What It’s Like to Travel as a Vegetarian in Ireland: 5 Things I’ve Learned

In recent years, alternative diets have become somewhat of a fad in social culture, with healthier, more sustainable and ethical options being taken into consideration like never before.

A whole new sweep of Instagram superstars are dominating our newsfeeds in modern day with their latest kitchen concoctions, and it seems that just about everyone is hopping on the bandwagon in pursuit of the healthier, happier “#newyou”.

Over the past decade, a whole new relationship between people and food has developed. Only exposed in recent years, it’s now proven that there are tonnes of reasons – such as environmental ethics, sustainability reasons, health reasons, and animal ethics – why more and more people are turning veggie.

As a vegetarian in Ireland for over 14 years, it is safe to say that the culinary landscape is a whole lot different than it was the day I decided to say goodbye to any food with a face (as I like to put it).

Over the years, however, I have become accustomed to life as a vegetarian in a somewhat slow-paced country; I know what to expect and can spot a potential place to have dinner over a, “I’ll just have some chips, please” kind of place.

Are you travelling Ireland and want to know what you’re in for as a veggie? Here are the five things I have learned!

5. Expect to be Offered Fish, a lot!

Photo by Nick Fewings on Unsplash

It is safe to say the offering for alternative diets outside of major hubs such as Dublin, Belfast or Galway city can be a bit niche. Not a lot of people understand vegetarianism (or veganism for that matter), so they don’t exactly know what to offer you.

It seems a common misconception in Ireland is that all vegetarians eat fish, so expect to be offered a lot of it. Seeing as Ireland is a small island community with a large fishing industry, it would certainly be ideal if we were all pescetarians (someone who eats fish but not meat).

However, a vegetarian diet is different altogether. Vegetarians don’t eat any meat or fish but do eat dairy products and egg unlike vegans, who choose to refrain from all products derived from animals.

4. Expect to Eat a lot of Chips

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Unfortunately, once you venture out of the major cities, you’re unlikely to have many options when it comes to vegetarian dining. The most common dish you’re likely to consume in a traditional pub or small local restaurant is a plate of chips (French fries).

Sometimes a soup, salad or sandwich (asked for, without the meat) is an option, but don’t let your expectations run high.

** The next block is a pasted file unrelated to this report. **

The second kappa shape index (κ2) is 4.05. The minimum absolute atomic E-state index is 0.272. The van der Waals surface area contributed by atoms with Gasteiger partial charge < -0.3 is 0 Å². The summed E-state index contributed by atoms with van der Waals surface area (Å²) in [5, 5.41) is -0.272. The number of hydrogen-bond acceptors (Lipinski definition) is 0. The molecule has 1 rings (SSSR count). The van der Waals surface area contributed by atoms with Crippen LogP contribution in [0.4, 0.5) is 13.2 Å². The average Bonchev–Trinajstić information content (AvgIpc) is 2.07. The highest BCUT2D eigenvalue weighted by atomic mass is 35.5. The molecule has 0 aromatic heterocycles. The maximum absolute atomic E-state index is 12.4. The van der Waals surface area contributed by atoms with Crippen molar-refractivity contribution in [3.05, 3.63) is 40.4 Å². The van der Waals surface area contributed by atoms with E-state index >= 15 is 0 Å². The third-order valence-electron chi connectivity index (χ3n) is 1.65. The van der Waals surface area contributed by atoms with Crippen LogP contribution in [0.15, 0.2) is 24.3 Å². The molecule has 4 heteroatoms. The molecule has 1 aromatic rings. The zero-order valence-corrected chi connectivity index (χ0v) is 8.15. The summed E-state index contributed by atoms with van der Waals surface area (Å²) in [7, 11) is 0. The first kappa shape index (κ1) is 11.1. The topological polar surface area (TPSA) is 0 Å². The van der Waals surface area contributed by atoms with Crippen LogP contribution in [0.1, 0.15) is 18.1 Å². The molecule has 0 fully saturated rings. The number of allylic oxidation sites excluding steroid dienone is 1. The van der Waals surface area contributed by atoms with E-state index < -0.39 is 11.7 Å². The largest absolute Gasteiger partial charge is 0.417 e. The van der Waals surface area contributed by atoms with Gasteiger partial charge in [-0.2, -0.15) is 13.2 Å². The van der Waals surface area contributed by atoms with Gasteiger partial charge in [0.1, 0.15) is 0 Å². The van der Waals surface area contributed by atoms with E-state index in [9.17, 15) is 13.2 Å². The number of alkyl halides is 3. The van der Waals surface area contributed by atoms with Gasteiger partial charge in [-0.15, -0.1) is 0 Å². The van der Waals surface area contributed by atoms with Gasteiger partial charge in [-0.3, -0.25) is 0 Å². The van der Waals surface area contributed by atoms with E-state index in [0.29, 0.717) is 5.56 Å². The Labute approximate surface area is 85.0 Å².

My top tips for being a vegetarian in Ireland would be to always check a menu in advance before making a reservation. Remember to ask if substitutions can be made on meaty dishes, even if it doesn’t clearly say so; if you don’t ask you don’t get!

Another safe option is trying out the local café for lunch options. There’ll usually be a quiche, sandwiches to order or soup on the go.

3. Expect to See a lot of Confused Faces

It’s not all that common to have an alternative diet outside of major cities in Ireland. Bearing in mind Ireland is a small, old-school kind of place with massive farming and fishing industries, expect to see a lot of confused faces.

The Irish are inherently pleasant people and very helpful, too. Often when a menu doesn’t outline anything specifically-vegetarian, you’ll see a lot of bewildered looks as the servers scan over potential menu options, in a bid to make them meat-free.

2. Expect High Standards of Veggie Food in Cities

Vegetarian Option at Acton & Sons, Belfast via www.actonandsons.com

Now that this cultural zeitgeist is here and clearly here to stay, major cities in Ireland such as Belfast, Dublin and Galway have adjusted their offering to be more inclusive of veggie diets.

Dublin’s Cornucopia, Belfast’s Acton & Sons and Galway’s The Lighthouse are all huge contenders for vegetarian (and vegan) offerings, on an international level.

1. Expect to Lower Your Standards Outside of Cities

Photo by Hai Nguyen on Unsplash

Whilst travelling as a vegetarian in Ireland, don’t expect to be eating the finest selection of meat-free meals outside of central hubs. It’s not a part of our culture, and although times are changing the slow-paced way of life in the countryside, is, well, slow to change.

Staff and servers are generally very helpful in trying to accommodate your diet so be patient and thankful for their assistance.

If all else fails, eat potatoes. It is what we’re famous for!

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